Several decisively important principles, though, are at stake in the Horne v. Flores case that was to be heard in September 2010.  First, and most important, is the precedent it could set for other states. In other words, if the federal district court finds that the program offered by the state of Arizona for its ELs met the EEOA requirement that the state “take appropriate action to overcome language barriers that impede equal participation” by EL students, then any state in the country can reasonably segregate its EL students away from English speakers for up to the entire day—they would be granted permission to re-create the “Mexican rooms (Gándara & Orfield, 2010) that had separated some students on the basis of race in Arizona.  Second, states can also deny access to the regular core academic curriculum (i.e., math, science, and social studies) until EL students acquire proficiency in English, which could be many years, thus limiting ELs’ ability to graduate on-time with their peers (Gándara & Orfield, in press).  Finally, it would support the idea of sequential instruction for ELs: first English, then access to the core curriculum, and widening gaps in academic achievement, which schools have hardly ever been able to close and which appear to undermine the essence of Lau v. Nichols (Gándara & Orfield, in press).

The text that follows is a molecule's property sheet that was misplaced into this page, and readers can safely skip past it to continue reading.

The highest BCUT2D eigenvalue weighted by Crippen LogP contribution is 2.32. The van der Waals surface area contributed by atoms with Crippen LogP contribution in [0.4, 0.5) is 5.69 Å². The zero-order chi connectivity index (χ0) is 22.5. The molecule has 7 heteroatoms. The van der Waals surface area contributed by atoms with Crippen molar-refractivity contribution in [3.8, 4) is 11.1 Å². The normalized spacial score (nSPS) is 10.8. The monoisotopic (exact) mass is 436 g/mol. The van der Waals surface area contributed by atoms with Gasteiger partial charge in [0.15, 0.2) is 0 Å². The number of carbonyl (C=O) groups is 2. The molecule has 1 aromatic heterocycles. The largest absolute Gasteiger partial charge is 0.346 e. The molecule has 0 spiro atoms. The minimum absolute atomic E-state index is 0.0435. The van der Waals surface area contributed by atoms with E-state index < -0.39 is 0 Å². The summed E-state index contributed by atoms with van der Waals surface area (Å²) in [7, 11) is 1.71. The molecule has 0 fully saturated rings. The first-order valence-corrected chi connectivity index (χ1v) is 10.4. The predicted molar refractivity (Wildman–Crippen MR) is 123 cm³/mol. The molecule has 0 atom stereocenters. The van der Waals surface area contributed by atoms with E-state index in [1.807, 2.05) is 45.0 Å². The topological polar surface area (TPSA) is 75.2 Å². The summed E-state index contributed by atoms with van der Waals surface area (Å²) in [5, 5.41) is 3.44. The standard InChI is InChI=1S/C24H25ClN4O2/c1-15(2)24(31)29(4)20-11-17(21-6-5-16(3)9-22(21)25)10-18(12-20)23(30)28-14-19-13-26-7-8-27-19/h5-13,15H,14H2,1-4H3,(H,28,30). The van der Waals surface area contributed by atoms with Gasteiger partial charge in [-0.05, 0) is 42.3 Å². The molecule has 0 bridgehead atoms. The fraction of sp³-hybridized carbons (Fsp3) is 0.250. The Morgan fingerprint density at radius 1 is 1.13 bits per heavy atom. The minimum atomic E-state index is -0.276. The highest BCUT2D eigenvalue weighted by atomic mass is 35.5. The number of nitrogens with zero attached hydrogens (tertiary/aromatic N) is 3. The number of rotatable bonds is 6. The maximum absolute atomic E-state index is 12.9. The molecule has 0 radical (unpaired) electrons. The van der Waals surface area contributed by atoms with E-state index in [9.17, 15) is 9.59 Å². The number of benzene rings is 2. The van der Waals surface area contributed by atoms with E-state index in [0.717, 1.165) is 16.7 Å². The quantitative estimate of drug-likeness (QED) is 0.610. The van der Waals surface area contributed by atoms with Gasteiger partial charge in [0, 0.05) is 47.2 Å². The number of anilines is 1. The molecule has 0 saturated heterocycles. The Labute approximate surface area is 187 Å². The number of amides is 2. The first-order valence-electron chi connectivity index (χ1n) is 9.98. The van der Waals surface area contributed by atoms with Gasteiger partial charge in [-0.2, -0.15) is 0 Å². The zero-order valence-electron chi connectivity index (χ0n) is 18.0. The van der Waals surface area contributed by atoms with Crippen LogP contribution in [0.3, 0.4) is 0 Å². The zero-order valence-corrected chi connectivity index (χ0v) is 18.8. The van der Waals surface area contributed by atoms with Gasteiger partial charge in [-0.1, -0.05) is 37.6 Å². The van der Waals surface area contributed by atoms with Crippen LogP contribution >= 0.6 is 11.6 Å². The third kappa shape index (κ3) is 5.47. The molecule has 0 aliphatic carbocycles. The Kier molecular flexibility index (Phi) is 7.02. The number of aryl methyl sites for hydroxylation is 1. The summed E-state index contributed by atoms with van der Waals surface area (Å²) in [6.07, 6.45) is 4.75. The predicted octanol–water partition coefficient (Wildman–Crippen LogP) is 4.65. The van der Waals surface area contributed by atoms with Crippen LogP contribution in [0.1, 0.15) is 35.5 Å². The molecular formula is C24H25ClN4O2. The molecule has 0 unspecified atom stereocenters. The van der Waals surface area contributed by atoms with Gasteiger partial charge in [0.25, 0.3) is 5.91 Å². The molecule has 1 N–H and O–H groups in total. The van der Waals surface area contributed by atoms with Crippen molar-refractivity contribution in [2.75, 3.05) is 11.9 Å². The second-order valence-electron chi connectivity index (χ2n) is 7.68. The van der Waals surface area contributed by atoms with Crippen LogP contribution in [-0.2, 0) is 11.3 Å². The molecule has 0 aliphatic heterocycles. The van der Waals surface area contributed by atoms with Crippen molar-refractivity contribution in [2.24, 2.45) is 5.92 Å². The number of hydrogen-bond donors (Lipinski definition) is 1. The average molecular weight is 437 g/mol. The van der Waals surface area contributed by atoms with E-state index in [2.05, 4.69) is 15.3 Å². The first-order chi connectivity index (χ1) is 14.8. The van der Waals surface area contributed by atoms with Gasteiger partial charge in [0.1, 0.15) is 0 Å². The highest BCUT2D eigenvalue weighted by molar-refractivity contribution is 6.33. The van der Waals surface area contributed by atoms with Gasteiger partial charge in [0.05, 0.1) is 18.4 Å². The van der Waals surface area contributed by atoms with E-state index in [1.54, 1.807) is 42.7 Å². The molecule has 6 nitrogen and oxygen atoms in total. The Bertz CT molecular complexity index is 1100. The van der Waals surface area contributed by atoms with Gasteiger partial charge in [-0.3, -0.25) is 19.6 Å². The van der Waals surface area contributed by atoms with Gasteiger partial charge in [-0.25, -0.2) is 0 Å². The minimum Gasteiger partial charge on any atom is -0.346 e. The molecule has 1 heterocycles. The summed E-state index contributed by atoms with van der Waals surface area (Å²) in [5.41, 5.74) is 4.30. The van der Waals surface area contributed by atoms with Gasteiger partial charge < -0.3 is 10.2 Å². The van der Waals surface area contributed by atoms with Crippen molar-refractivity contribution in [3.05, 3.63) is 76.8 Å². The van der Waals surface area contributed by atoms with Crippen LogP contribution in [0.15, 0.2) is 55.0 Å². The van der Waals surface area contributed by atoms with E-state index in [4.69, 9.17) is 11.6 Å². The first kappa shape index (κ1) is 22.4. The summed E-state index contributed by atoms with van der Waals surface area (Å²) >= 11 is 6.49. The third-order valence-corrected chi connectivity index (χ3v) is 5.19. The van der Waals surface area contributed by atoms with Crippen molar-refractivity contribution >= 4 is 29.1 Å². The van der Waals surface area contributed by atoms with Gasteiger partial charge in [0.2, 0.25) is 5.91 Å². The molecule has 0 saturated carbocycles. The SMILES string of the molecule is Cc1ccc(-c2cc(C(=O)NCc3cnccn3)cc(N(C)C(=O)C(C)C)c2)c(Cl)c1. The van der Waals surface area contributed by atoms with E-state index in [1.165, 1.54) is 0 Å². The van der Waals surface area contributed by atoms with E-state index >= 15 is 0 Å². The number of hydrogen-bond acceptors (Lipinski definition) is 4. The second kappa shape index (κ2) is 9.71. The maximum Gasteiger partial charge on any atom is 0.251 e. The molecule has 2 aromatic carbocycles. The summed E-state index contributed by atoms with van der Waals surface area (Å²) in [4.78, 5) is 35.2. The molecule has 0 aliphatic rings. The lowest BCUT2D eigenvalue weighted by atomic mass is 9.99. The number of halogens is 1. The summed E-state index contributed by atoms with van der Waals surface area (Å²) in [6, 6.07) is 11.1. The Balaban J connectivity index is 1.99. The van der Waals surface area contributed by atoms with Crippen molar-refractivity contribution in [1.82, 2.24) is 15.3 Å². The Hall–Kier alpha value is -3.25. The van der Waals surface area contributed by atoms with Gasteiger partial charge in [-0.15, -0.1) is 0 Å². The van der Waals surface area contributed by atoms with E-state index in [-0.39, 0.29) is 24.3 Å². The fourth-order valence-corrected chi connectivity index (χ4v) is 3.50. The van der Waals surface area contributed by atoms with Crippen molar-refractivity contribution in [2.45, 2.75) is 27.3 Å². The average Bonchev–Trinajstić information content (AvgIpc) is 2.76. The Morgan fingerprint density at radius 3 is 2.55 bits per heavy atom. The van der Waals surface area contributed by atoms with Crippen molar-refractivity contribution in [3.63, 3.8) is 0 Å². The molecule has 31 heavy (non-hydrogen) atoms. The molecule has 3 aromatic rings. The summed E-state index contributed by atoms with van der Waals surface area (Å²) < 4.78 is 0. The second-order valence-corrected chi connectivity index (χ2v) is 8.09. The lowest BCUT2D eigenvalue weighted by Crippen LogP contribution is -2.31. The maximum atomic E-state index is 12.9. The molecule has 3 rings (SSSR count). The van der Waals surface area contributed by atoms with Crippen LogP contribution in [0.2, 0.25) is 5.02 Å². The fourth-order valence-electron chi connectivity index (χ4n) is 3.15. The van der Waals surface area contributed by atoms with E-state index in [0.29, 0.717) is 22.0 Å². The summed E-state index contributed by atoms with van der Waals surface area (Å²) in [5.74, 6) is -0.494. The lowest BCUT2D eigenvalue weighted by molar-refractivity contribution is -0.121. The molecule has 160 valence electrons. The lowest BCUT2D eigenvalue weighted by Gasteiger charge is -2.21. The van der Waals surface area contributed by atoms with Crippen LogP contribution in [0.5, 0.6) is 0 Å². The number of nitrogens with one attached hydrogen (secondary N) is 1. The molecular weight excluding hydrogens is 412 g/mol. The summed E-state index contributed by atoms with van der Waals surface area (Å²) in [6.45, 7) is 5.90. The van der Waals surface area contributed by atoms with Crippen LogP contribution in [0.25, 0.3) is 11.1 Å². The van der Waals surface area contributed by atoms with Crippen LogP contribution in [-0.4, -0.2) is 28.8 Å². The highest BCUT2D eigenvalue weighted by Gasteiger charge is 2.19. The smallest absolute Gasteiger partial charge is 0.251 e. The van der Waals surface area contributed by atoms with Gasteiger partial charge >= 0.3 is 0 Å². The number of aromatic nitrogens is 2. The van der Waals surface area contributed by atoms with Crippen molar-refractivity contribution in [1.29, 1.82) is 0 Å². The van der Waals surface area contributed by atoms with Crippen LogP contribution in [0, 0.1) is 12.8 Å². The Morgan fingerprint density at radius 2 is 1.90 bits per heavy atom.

Three months after the Supreme Court’s decision in 2009, a meeting was called at the Civil Rights Project at UCLA. Bringing together a national group of scholars and civil rights lawyers, the Project asked four questions:  (1) what were the principal issues to be raised in the case on remand?  (2) what information would the court need in order to make an informed judgment about the effectiveness of Arizona’s SEI program of instruction for ELs? (3) what information and data existed to answer these questions? and (4) what research would need to be conducted?  Concern about these issues and the deepening racial polarization in Arizona led scholars from UCLA, Stanford, Arizona State University and the University of Arizona to examine how Arizona's ELs are faring under the state's current language policies and to produce the best possible evidence so that the state and the federal district courts could consider this when applying the Supreme Court decisions. Twenty-one researchers from these institutions came forward to conduct the research effort, which became known as the Arizona Educational Equity Project (AEEP).  The studies required state-wide data collection of teachers, program coordinators, and other school staff, intensive observations in multiple classrooms, schools and districts, examination of state and district testing data, reviews of past studies to understand what the latest research had to say about the key issues.  And, the research would need to be conducted, the data analyzed, and studies reviewed all within a period of about 8 months.  It is critical to state that the primary goal of the AEEP was to conduct research that closed existing knowledge gaps. Indeed, at the time the studies were conducted, there was a lack of research on the impact of past and current language policies in Arizona. A secondary purpose was to do research that could be useful to the court. The scholars, who have well established research agendas on these issues, never discussed the studies, methods, or findings with any legal team.